See what he’s doing here? “That’s a maneuver called swimming through the wall. It’s like a back stroke especially for larger firefighters,” said veteran La Follette Firefighter Johnny Seal.
TOP PHOTO: Two “A Shift” firefighters practice the Pittsburgh Drill.
Lieutenant Seal and the rest of LFD’s “A Shift” spent their day last Wednesday taking part in an RIT Class inside the department’s bay at the main fire house. That’s Rapid Intervention Training. RIT is where a team of two or more firefighters is dedicated solely to the search and rescue of other firefighters in distress. Some call it “fireground life insurance.”
John Earl Seal with the Campbell County Rural Fire Service does the swim move as part of the Pittsburgh Drill. The practice frame has 16-inch studs just like a standard structure.
Statistics prove that nationwide, more firefighters get in trouble while fighting residential house fires than in any other kind of structure, even though fires in these structures are considered to be a relatively routine “bread-and-butter” event. Seal has seen a lot in his 30-some years of fighting fires and can only recall just a few events here in La Follette where a firefighter had to be rescued. “But it’s not the type situation where you want to train on the job. That’s why we practice and practice,” Seal said.
Preparing for the unexpected like this narrow passage way that is filled with cable and wire is also part of the training, according to LFD Captain Eddie Hatmaker.
Training sessions include going through the Denver Drill, the Pittsburgh Drill and others. Lost lives in very unique and unusual situations are why these drills exist and are part of LFD’s training. See the many photos WLAF’s Charlie Hutson and LFD Captain Eddie Hatmaker snapped HERE.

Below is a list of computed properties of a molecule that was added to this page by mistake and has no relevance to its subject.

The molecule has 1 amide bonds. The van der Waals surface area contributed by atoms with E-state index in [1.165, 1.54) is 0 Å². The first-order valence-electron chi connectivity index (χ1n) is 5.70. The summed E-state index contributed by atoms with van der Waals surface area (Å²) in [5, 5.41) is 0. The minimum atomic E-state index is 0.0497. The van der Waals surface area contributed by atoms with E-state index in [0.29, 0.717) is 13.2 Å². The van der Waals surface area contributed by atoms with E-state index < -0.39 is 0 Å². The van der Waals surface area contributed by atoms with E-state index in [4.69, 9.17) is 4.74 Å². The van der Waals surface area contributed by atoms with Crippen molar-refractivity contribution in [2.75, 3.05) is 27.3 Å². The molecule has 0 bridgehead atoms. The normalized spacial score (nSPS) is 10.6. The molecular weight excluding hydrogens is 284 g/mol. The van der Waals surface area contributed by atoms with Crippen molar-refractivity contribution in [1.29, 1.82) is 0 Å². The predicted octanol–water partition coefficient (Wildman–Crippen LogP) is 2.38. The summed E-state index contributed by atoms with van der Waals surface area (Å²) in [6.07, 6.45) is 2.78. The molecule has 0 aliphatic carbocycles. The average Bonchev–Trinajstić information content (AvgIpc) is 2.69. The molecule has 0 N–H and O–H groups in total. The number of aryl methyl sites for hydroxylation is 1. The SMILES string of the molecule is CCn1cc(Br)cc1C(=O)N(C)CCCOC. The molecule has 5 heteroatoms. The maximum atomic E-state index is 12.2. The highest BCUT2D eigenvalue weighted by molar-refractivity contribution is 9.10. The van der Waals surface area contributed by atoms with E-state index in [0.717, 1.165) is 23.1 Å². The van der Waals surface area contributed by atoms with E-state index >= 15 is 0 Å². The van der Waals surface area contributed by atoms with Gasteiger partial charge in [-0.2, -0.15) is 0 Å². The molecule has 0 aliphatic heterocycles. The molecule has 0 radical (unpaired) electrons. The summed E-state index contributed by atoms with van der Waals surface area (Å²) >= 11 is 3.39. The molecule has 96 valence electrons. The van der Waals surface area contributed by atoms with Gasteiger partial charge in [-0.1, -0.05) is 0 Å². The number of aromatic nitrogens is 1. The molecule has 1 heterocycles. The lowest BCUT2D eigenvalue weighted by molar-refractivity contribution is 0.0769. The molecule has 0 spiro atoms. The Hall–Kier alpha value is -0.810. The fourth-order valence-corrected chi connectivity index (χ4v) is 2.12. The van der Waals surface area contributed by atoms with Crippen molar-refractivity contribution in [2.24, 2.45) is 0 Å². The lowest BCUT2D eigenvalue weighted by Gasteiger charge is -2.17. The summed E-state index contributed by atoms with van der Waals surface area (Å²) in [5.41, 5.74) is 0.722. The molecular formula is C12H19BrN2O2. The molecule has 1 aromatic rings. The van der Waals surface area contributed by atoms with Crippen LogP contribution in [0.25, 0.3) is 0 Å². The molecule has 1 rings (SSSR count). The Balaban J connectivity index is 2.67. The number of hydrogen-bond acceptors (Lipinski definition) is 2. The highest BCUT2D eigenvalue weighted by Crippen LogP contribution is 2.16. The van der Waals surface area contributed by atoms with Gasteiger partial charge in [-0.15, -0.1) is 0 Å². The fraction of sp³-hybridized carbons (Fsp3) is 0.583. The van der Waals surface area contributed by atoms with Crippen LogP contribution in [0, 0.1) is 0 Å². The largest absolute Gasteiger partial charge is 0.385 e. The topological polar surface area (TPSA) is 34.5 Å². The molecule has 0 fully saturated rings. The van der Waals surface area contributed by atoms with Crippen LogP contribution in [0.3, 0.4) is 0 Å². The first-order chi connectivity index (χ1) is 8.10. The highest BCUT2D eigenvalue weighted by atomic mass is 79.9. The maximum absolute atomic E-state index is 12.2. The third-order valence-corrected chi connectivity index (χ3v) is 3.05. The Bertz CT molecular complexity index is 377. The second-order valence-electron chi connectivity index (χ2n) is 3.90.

The Denver Drill originated more than 25-years ago when an experienced firefighter became separated from his crew after a collapse, along with intense heat and heavy smoke, trapped him inside a storage room leaving only a 28-inch wide access aisle. What seemed like a simple rescue of pulling him out of a window and climbing down the ladder was not a simple rescue at all. A lost life is why this drill exists today and why LFD firefighters practice it.
L-R Firefighters Shawn McGlone and John Earl Seal are assisted by Zack Williams during the Denver Drill.
Seal emphasized how critical the repetition of working in a confined space and carrying out such simple tasks like “sounding the floor” is. That’s when a firefighter uses a tool or a hand to make sure they are crawling or walking on a solid surface.
Three Pittsburgh firefighters lost their lives in the mid-90s, because they ran out of oxygen while battling a routine house fire. The trio was in the basement of the home when a fireball erupted behind them burning through their hose line and collapsing the staircase. That’s how the Pittsburgh Drill came to be.
LFD’s “A Shift” also practiced the Pittsburgh Drill where they climbed and crawled through a 50-foot obstacle course, in full gear dragging a hose, that included three obstacles of under, over and through. The first obstacle is a low profile opening followed by an A-frame and then a crawl through a 12-foot tube to a fallen firefighter and then back again with the firefighter and out. LFD Firefighter Shawn McGlone points out that the fire gear worn weighs anywhere from 70 up to 150 pounds alone.
Knowing that their lives are in each others hands creates a special brotherhood among firefighters. First row: L-R John Earl Seal (with Campbell County Rural Fire Service), LFD Lieutenant Johnny Seal, Shawn McGlone with Blake Kitts standing. Back row L-R: LFD Captain Eddie Hatmaker, Dustin Davis and Zack Williams.
McGlone calls it the hardest training you will ever do, because it’s such close quarters. He stresses just how critical working to extend air bottles is, because such exertion really uses a lot of oxygen. McGlone said, “Rescuing a downed firefighter could take anywhere from 20 to 45 minutes to complete the rescue.”
Whatever the maneuver. Whatever the drill. La Follette Firefighters practice them with one goal in mind; to save a life and be able to go home after their shift. (WLAF NEWS PUBLISHED – 01/15/2019-6AM)